Restoring all objects from an object-level backup

To restore everything in an object-level backup to the database from which it was taken, use the vbr restore task with the configuration file you used to create the backup, as in the following example:.

To restore everything in an object-level backup to the database from which it was taken, use the vbr restore task with the configuration file you used to create the backup, as in the following example:

$ vbr --task restore --config-file MySchema.ini
1871652633 out of 1871652633, 100%
All child processes terminated successfully.
restore done!

The database must be UP.

You can specify how Vertica reacts to duplicate objects by setting the objectRestoreMode parameter in the configuration file.

Object-level backup and restore are not supported for HDFS storage locations.

Restoring objects to a changed cluster

Unlike restoring from a full database backup, vbr supports restoring object-level backups after adding nodes to the cluster. Any nodes that were not in the cluster when you created the object-level backup do not participate in the restore. You can rebalance your cluster after the restore to distribute data among the new nodes.

You cannot restore an object-level backup after removing nodes, altering node names, or changing IP addresses. Trying to restore an object-level backup after such changes causes vbr to fail and display this message:

Topology changed after backup; cannot restore.
restore failed!

Projection epoch after restore

All object-level backup and restore events are treated as DDL events. If a table does not participate in an object-level backup, possibly because a node is down, restoring the backup affects the projection in the following ways:

  • Its epoch is reset to 0.

  • It must recover any data that it does not have by comparing epochs and other recovery procedures.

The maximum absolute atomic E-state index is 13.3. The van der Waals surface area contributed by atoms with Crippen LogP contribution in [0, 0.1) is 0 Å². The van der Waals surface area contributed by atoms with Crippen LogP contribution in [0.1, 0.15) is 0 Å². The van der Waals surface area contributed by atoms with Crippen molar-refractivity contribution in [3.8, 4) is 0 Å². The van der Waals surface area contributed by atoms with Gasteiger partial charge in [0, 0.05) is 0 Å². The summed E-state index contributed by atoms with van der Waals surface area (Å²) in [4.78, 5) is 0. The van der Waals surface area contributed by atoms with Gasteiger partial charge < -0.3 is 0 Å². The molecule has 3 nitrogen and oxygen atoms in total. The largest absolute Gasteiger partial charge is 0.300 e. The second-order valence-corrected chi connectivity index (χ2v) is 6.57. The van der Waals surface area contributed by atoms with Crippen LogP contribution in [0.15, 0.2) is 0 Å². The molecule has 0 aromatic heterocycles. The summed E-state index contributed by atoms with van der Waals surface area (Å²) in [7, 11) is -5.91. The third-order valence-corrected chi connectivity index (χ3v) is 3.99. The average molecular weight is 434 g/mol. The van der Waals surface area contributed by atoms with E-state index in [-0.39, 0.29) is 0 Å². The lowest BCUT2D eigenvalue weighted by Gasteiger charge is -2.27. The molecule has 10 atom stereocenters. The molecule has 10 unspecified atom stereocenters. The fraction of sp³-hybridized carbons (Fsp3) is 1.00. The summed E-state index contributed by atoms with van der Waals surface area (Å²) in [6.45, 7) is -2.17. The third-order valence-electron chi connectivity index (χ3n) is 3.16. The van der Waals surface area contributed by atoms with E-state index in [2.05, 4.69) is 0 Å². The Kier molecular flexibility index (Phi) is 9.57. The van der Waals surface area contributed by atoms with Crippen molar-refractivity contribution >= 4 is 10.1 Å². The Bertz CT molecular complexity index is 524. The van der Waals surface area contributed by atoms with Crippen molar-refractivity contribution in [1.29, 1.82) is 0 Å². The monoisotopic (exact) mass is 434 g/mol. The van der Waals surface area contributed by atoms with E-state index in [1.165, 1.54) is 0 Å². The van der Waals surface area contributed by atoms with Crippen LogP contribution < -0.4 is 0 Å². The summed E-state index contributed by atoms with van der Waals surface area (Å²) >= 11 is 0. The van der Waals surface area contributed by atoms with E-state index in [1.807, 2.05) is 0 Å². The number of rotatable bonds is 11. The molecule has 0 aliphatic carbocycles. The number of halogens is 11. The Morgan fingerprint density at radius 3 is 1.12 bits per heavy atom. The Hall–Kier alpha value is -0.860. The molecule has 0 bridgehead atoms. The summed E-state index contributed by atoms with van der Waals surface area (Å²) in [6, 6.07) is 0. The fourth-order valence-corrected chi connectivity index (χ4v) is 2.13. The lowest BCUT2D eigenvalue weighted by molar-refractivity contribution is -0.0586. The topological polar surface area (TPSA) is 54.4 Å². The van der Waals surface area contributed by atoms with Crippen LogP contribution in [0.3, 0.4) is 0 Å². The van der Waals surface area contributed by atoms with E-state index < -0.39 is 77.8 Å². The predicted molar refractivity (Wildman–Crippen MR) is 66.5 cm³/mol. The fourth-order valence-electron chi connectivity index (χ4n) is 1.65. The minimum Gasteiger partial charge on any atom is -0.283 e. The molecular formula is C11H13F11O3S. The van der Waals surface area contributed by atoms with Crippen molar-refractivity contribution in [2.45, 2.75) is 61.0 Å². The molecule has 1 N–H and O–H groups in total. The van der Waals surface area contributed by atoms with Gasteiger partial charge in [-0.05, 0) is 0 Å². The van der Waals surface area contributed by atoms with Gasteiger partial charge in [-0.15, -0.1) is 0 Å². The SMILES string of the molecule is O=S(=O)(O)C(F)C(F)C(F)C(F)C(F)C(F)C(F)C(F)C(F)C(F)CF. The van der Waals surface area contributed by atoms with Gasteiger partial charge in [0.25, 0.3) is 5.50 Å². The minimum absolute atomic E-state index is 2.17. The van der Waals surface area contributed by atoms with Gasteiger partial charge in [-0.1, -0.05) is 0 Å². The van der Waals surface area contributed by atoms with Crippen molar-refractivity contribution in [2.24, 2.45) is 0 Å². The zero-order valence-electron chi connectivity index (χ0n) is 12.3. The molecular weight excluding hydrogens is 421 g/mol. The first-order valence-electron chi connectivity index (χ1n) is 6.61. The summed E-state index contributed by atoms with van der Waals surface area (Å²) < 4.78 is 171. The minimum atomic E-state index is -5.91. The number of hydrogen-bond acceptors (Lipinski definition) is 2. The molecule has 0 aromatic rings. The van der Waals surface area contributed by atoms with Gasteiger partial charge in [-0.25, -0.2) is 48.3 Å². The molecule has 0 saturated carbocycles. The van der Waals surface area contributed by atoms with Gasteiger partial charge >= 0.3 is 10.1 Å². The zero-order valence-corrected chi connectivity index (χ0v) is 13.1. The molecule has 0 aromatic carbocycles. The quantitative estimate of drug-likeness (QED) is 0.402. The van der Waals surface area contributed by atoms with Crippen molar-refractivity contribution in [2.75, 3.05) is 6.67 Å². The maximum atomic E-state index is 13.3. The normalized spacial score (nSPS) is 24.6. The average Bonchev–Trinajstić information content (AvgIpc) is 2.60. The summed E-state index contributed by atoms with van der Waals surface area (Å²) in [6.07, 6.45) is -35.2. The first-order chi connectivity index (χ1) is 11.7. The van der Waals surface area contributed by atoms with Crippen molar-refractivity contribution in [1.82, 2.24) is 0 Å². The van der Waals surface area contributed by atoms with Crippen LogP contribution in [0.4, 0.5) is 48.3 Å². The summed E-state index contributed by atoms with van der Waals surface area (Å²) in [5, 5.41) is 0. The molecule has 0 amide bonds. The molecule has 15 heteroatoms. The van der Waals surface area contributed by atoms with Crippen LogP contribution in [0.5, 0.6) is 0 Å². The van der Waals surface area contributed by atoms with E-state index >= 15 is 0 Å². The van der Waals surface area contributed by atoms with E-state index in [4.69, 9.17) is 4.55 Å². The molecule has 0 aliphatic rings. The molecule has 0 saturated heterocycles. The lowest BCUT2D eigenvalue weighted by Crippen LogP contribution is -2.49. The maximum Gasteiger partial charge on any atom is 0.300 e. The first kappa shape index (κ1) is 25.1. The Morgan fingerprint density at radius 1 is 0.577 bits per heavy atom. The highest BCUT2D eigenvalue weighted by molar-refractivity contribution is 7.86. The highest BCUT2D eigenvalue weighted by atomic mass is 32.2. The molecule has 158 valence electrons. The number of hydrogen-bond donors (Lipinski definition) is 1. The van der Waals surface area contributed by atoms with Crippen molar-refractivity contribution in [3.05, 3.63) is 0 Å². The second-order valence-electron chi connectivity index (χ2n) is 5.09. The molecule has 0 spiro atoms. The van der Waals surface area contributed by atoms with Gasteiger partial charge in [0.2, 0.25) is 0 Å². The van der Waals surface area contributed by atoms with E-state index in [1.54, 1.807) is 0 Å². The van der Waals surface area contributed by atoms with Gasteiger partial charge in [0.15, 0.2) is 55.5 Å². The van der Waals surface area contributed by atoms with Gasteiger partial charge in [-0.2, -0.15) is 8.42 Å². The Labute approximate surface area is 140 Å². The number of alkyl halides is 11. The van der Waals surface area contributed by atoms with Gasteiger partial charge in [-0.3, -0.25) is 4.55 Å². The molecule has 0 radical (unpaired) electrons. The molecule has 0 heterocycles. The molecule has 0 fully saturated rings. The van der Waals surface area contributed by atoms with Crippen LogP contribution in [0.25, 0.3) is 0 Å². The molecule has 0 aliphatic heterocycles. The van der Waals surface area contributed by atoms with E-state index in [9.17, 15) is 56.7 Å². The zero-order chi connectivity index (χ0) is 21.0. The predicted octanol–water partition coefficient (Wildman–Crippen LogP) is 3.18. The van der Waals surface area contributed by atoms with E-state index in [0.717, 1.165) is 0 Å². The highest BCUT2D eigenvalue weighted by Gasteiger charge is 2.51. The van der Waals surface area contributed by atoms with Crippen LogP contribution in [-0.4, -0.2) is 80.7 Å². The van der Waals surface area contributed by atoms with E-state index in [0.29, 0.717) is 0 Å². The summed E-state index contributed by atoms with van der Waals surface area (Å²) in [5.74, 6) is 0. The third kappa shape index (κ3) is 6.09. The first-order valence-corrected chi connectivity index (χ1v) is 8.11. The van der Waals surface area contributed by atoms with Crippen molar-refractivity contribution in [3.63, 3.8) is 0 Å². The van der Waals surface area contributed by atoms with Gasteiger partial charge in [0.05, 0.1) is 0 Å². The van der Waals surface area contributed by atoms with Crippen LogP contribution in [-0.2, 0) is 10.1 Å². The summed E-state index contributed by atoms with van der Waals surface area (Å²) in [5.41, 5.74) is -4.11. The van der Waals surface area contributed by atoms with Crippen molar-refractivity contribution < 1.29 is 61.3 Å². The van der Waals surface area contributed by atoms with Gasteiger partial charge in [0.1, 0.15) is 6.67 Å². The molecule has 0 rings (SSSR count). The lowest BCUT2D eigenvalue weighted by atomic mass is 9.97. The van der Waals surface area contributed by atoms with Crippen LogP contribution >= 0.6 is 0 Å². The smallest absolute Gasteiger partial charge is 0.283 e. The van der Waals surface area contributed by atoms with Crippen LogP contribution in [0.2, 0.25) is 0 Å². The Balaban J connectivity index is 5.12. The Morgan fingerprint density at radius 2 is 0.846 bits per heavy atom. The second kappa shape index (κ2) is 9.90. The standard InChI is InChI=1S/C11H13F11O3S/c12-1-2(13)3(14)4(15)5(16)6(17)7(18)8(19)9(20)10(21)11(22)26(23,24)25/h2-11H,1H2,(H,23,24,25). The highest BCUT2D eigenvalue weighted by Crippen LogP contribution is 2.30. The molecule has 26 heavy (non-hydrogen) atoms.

Catalog locks during restore

As with other databases, Vertica transactions follow strict locking protocols to maintain data integrity.

When restoring an object-level backup into a cluster that is UP, vbr begins by copying data and managing storage containers. If necessary, vbr splits the containers. This process does not require any database locks.

After completing data-copying tasks, vbr first requires a table object lock (O-lock) and then a global catalog lock (GCLX).

In some circumstances, other database operations, such as DML statements, are in progress when the process attempts to get an O-lock on the table. In such cases, vbr is blocked from progress until the DML statement completes and releases the lock. After securing an O-lock first, and then a GCLX lock, vbr blocks other operations that require a lock on the same table.

While vbr holds its locks, concurrent table modifications are blocked. Database system operations, such as the Tuple Mover (TM) transferring data from memory to disk, are canceled to permit the object-level restore to complete.

Catalog restore events

Each object-level backup includes a section of the database catalog, or a snippet. A snippet contains the selected objects, their dependent objects, and principal objects. A catalog snippet is similar in structure to the database catalog but consists of a subset representing the object information. Objects being restored can be read from the catalog snippet and used to update both global and local catalogs.

Each object from a restored backup is updated in the catalog. If the object no longer exists, vbr drops the object from the catalog. Any dependent objects that are not in the backup are also dropped from the catalog.

vbr uses existing dependency verification methods to check the catalog and adds a restore event to the catalog for each restored table. That event also includes the epoch at which the event occurred. If a node misses the restore table event, it recovers projections anchored on the given table.

Reverting object DDL changes

If you restore the database to an epoch that precedes changes to an object's DDL, the restore operation reverts the object to its earlier definition. For example, if you change a table column's data type from CHAR(8) to CHAR(16) in epoch 10, and then restore the database from epoch 5, the column reverts to CHAR(8) data type.

Restoring objects to a higher Vertica version

Vertica supports restoration to a database that is no more than one minor version higher than the current database version. For example, you can restore objects from a 12.0.x database to a 12.1.x database.

If restored objects require a UDx library that is not present in the later-version database, Vertica displays the following error:

ERROR 2858:  Could not find function definition

You can resolve this issue by installing compatible libraries in the target database.

Catalog size limitations

Object-level restores can fail if your catalog size is greater than five percent of the total memory available in the node performing the restore. In this situation, Vertica recommends restoring individual objects from the backup. For more information, refer to Restoring individual objects.

See also